“Carbon farming” soil project tested in California

Scientists in central California are testing a new kind of farming -- "carbon farming" -- to produce soils that can store carbon dioxide, the Environment News Service reported. The concept is being explored on 1.6 square kilometres in the Sacramento-San Joaquin River delta.

Researchers from the United States Geological Survey and the University of California, Davis, are exploring the idea under a grant from the state government. Their project involves building wetlands, which originally featured in the area but were drained to create farmland. Over the past 150 years, conventional agriculture has exposed fragile peat soils to wind, rain and oxygen, liberating carbon from the soil and sinking the land.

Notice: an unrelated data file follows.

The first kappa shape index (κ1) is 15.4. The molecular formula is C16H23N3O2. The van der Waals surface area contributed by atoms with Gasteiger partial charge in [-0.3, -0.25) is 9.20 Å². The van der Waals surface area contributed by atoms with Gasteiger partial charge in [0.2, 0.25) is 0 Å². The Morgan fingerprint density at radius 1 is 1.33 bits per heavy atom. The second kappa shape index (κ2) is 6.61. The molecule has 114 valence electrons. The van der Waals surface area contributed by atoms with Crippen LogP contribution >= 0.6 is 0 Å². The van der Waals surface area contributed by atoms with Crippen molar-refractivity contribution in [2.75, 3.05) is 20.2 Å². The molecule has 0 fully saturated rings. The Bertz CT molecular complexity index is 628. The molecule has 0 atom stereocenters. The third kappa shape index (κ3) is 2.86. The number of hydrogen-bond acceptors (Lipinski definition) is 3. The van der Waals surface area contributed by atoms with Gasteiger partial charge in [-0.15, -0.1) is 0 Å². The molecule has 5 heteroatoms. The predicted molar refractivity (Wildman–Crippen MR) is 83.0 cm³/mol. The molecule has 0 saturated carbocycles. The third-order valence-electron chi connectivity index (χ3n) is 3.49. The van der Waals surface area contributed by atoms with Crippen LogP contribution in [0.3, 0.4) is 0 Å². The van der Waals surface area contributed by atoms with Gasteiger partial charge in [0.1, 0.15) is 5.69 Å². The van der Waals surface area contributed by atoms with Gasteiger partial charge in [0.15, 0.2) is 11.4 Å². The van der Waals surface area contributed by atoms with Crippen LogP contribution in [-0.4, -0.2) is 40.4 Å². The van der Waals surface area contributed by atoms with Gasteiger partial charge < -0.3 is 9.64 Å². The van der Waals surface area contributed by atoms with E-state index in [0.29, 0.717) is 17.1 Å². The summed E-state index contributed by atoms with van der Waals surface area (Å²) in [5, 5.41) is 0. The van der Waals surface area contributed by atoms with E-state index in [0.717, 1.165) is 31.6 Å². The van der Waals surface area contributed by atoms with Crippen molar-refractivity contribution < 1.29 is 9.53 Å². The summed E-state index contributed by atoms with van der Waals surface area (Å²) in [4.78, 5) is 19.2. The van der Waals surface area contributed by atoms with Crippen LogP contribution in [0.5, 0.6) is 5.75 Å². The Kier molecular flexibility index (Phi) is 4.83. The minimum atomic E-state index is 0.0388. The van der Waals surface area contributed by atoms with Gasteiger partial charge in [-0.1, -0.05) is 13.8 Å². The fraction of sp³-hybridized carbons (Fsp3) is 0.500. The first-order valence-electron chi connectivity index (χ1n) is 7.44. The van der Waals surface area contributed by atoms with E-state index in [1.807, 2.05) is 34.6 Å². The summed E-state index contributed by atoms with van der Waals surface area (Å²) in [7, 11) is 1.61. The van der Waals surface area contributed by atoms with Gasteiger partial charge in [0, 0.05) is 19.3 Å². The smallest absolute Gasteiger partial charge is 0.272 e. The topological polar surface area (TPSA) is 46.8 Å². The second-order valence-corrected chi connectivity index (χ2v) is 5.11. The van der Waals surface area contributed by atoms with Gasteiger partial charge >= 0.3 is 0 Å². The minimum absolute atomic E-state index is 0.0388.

By re-establishing wetlands, the project is intended to rebuild peat-rich soils that could sequester tonnes of carbon dioxide, reducing greenhouse-gas emissions. The project could fail, the scientists say, producing nitrous oxide and methane and possibly methylmercury, which would cancel out the carbon-sequestration benefit and introduce new toxins. Conversely, it could be a successful model for future projects, sequestering carbon and creating new opportunities for sustainable farming.

See full story